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Following on from Toy Story, Pixar Studios released A Bug’s Life in 1998. Like Toy Story, the pint-sized misadventures of Flik place emphasis on characters that audiences can root for, even in the most dire of circumstances. A Bug’s Life only serves as proof of how many comedic and dramatic possibilities can be found by exploring the condition and natural selection of insects and bugs. For Pixar’s early career, A Bug’s Life is a triumph in itself and sets an even higher bar for the computer animation genre. Despite this, A Bug’s Life has been overshadowed by its successors, its charm lost to bigger, better, and more immediately relevant releases. Sadly, it joins The Good Dinosaur, Soul, and the Cars franchise in Pixar’s B-movie bygones.

14. Monsters University (2013)

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Bringing back the beloved character of Monsters, Inc. and engaging all ages, Monsters University chronicles the origin story and blossoming friendship of Mike Wazowski and James P. Sullivan. In a word, the Pixar prequel is sub-par at best, never quite generating the same buzz as the indelible Monsters, Inc. After Cars 2, it was a common concern that Pixar had lost its magic, but the delightful story of Mike meeting Sully considerably elevated the studio’s lackluster performance. Unfortunately, Pixar churned out only a good movie, not a great one, and Monsters University lacks the originality and complexity that made Monsters, Inc. so shamelessly lovable for all ages.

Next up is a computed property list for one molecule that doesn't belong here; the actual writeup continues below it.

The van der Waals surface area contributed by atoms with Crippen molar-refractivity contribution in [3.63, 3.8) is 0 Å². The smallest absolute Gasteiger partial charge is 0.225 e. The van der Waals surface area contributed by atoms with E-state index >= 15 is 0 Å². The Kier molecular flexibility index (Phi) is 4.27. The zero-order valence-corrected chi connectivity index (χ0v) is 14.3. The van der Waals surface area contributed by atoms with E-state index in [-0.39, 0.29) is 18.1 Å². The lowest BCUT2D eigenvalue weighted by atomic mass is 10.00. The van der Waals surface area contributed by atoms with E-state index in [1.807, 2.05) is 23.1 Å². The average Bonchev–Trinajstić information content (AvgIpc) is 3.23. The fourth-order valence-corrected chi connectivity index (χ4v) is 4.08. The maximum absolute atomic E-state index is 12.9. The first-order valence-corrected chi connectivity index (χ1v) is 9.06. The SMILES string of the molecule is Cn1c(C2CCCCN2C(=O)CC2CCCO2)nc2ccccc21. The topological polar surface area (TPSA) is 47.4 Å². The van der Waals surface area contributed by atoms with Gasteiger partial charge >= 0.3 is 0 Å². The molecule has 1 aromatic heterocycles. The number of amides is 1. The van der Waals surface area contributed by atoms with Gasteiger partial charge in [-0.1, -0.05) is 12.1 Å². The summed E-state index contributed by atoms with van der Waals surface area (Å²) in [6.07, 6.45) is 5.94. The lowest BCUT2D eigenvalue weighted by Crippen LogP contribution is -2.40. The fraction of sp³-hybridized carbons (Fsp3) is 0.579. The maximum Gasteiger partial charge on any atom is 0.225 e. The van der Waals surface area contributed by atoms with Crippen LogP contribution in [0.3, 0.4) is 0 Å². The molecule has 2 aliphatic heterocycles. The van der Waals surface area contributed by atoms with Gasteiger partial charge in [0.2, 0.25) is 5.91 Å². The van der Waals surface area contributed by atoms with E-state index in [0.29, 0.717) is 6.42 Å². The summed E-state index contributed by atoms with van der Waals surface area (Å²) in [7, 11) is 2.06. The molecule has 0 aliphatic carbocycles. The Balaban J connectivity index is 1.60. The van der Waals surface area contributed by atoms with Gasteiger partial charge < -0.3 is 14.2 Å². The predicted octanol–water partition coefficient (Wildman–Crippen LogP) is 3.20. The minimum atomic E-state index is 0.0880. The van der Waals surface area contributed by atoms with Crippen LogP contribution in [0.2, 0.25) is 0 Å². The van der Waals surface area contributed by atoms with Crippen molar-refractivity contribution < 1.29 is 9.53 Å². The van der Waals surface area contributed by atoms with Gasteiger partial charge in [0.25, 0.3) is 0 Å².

13. Cars (2006)